Claims that faith schools cherry-pick bright, wealthy pupils have been denied by the Archbishop of Canterbury.
Faith schools cater for a wide range of children, said Dr Williams
Dr Rowan Williams told the National Church Schools conference that such schools cater for children from a diverse range of backgrounds.
But he vowed to end the "heartache" of admissions, saying faith schools should commit to guarantee places for local children and those of other religions.
The National Secular Society said faith schools were "self-evidently divisive".
The archbishop's remarks follow claims that church primary schools in England are less likely to take in children from low-income families than local authority schools.
A study from the Institute for Research in Integrated Strategies found schools in the voluntary-aided sector had fewer poorer children than was expected after judging their area's social make-up.
But Dr Williams insisted: "The statistical evidence publicly available in fact makes it plain that the proportion of Church of England schools with significantly high numbers of students from disadvantaged backgrounds is much the same as the average within the community sector."
He added: "The often-forgotten fact that church schools are the main educational presence in some of our most deprived communities means that it simply can't be said that these schools somehow have a policy of sanitising or segregating."
Faith schools have been put in the spotlight by the government's Education and Inspections Bill for England. MPs will vote on the bill on Wednesday.
Under this, schools will be able to set up "trusts" with outside bodies, including faith groups, with more say over admissions and budgets.
Catholic and Church of England leaders have already backed changes to the bill which would outlaw the practice of interviewing parents.
Interviewing is against the admissions code, and few schools in England do it.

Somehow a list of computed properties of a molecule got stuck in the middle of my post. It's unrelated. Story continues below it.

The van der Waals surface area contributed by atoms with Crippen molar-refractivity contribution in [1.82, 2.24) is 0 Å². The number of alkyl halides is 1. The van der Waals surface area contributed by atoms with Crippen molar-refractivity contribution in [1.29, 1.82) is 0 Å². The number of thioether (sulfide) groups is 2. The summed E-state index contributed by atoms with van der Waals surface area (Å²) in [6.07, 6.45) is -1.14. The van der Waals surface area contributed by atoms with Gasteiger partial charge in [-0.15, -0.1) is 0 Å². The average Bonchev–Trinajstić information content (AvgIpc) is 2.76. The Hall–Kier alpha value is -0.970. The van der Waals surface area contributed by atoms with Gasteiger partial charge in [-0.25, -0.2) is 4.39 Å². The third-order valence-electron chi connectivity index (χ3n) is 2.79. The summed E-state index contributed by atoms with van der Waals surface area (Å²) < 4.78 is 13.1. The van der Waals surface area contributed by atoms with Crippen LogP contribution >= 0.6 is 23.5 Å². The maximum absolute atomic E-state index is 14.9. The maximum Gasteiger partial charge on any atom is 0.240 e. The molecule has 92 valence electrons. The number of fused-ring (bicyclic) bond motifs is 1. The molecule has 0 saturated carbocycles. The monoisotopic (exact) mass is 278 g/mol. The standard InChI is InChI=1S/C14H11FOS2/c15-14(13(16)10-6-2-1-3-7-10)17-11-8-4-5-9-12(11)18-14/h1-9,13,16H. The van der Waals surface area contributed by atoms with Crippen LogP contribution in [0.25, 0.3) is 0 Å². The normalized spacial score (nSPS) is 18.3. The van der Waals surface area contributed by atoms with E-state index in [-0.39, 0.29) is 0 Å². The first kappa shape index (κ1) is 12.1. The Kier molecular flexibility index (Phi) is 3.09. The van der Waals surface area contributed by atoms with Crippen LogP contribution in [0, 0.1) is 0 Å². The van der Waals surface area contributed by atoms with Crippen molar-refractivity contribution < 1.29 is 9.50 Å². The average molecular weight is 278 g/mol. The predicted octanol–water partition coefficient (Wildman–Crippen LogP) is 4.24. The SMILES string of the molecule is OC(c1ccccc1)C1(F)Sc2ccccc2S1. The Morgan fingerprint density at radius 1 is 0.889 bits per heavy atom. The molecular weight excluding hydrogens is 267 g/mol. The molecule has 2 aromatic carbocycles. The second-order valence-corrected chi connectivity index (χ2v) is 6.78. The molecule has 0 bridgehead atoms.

But a test case involving the Roman Catholic London Oratory School, where Prime Minister Tony Blair sent his sons, showed this could not be enforced.
In his speech at the conference in London, Dr Williams said Church of England schools needed some "simple objective criteria" across the country for admissions and a "clear public commitment" in the sector to guarantee places for local children and children from other faiths.
Such a move would help counter "persistent misrepresentation" he said.
Dr Williams also called for faith schools to teach about other religions and explore the possibility of exchange visits between schools.
He noted that in some areas, local Muslim children were as likely as others to be educated in church schools because such schools were among the "relatively few" public institutions regarded with trust by minority religious communities.
'Burning in hell'
Schools minister Jacqui Smith said the Church of England would be given a bigger role in state education as a result of the government's reforms.
She added that faith schools should teach children from all backgrounds, not just those who share the same religious beliefs.
The archbishop's defence of faith schools was described by the National Secular Society as "disingenuous and self-serving".
Its executive director, Keith Porteous Wood, said: "The concept of faith schools is self-evidently divisive."
He added: "The whole point of faith schools is for them to bring youngsters to the one true denomination or faith.
"Implicitly, if not explicitly, those who do not follow the faith are regarded as inferior. Some preach that non-followers will face eternal damnation, torment and burning in hell. Nothing could be more divisive."
A Church of England poll of 1,019 adults conducted in November last year showed seven out of 10 people believed Church of England schools play a "positive" role in education.
A total of 74% of respondents from rural areas supported church schools with similarly high figures of 69% and 77% support from those surveyed from areas with predominantly local authority housing and separate towns respectively.